Skip to Main Content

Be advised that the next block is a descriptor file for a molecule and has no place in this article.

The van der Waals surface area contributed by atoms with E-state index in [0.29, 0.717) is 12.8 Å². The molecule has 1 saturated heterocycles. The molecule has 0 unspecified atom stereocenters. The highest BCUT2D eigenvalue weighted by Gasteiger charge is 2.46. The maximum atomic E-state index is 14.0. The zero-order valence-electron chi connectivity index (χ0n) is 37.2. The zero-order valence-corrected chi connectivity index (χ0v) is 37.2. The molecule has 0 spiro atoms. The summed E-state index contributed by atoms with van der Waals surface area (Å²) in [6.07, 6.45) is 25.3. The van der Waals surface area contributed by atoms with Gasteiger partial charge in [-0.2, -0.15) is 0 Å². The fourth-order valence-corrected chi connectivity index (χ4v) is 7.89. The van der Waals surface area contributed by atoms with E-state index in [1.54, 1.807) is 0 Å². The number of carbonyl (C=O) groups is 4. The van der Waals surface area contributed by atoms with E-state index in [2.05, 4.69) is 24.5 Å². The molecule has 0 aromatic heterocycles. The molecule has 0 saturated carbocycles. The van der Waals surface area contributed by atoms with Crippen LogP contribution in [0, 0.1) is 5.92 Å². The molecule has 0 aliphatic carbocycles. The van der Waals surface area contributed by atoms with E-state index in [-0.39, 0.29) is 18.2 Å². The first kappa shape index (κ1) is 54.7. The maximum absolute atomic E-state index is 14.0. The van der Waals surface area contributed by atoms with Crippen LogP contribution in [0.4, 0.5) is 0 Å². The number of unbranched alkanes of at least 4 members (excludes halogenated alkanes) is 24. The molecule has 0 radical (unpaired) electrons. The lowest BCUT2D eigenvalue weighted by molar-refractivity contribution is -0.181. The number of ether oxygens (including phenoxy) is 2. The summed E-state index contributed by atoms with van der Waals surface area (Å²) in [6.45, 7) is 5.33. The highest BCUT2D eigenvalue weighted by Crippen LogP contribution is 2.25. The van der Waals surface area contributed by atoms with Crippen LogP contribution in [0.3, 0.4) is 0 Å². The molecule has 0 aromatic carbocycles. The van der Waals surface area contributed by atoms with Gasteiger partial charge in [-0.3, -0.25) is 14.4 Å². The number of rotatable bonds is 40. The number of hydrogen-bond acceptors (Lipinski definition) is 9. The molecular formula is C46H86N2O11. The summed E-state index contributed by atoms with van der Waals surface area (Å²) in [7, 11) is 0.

The reception and detection of a single digit under known channel conditions are investigated. The probability of error for an optimum one-shot receiver instantaneously matched to the channel state is averaged over an ensemble of dispersive diversity channels. The average probability of error as a function of energy to noise ratio is found to be solely dependent on the ratio of rms dispersion width to data symbol width. For these dispersive channels an implicit diversity effect is qualitatively explained in terms of eigenvalues that depend on the ensemble statistic. The one-shot receiver performance provides a bound for practical receivers. In a comparison with a decision feedback equalizer, it is shown that on moderately dispersive channels the equalizer nearly achieves optimum one-shot performance. Since an adaptive version of this equalizer exists, this means data transmission on slowly fading channels is possible at rates above the natural rate suggested by the channel dispersion spread without bandwidth expansion and with small intersymbol interference penalty. The use of one-shot receiver performance curves can also be used as estimates of equalizer performance in situations where computation of the latter is impractical.